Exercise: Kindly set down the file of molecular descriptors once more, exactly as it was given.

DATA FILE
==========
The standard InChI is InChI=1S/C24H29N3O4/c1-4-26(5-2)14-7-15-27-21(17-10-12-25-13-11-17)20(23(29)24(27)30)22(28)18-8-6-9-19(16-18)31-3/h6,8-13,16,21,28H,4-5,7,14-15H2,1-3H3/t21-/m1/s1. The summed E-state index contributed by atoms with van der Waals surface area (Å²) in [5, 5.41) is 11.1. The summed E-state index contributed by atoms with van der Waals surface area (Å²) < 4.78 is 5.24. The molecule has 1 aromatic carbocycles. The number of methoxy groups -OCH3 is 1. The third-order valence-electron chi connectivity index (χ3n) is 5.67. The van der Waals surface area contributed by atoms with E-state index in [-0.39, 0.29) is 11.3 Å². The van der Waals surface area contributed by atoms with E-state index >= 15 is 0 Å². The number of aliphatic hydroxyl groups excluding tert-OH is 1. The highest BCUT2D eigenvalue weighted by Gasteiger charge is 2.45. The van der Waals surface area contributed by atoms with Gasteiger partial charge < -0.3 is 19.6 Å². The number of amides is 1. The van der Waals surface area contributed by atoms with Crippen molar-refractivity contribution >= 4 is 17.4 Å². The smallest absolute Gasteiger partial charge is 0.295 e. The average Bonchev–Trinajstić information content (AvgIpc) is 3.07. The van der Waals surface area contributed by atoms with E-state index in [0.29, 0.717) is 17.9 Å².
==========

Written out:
The standard InChI is InChI=1S/C24H29N3O4/c1-4-26(5-2)14-7-15-27-21(17-10-12-25-13-11-17)20(23(29)24(27)30)22(28)18-8-6-9-19(16-18)31-3/h6,8-13,16,21,28H,4-5,7,14-15H2,1-3H3/t21-/m1/s1. The summed E-state index contributed by atoms with van der Waals surface area (Å²) in [5, 5.41) is 11.1. The summed E-state index contributed by atoms with van der Waals surface area (Å²) < 4.78 is 5.24. The molecule has 1 aromatic carbocycles. The number of methoxy groups -OCH3 is 1. The third-order valence-electron chi connectivity index (χ3n) is 5.67. The van der Waals surface area contributed by atoms with E-state index in [-0.39, 0.29) is 11.3 Å². The van der Waals surface area contributed by atoms with E-state index >= 15 is 0 Å². The number of aliphatic hydroxyl groups excluding tert-OH is 1. The highest BCUT2D eigenvalue weighted by Gasteiger charge is 2.45. The van der Waals surface area contributed by atoms with Gasteiger partial charge < -0.3 is 19.6 Å². The number of amides is 1. The van der Waals surface area contributed by atoms with Crippen molar-refractivity contribution >= 4 is 17.4 Å². The smallest absolute Gasteiger partial charge is 0.295 e. The average Bonchev–Trinajstić information content (AvgIpc) is 3.07. The van der Waals surface area contributed by atoms with E-state index in [0.29, 0.717) is 17.9 Å².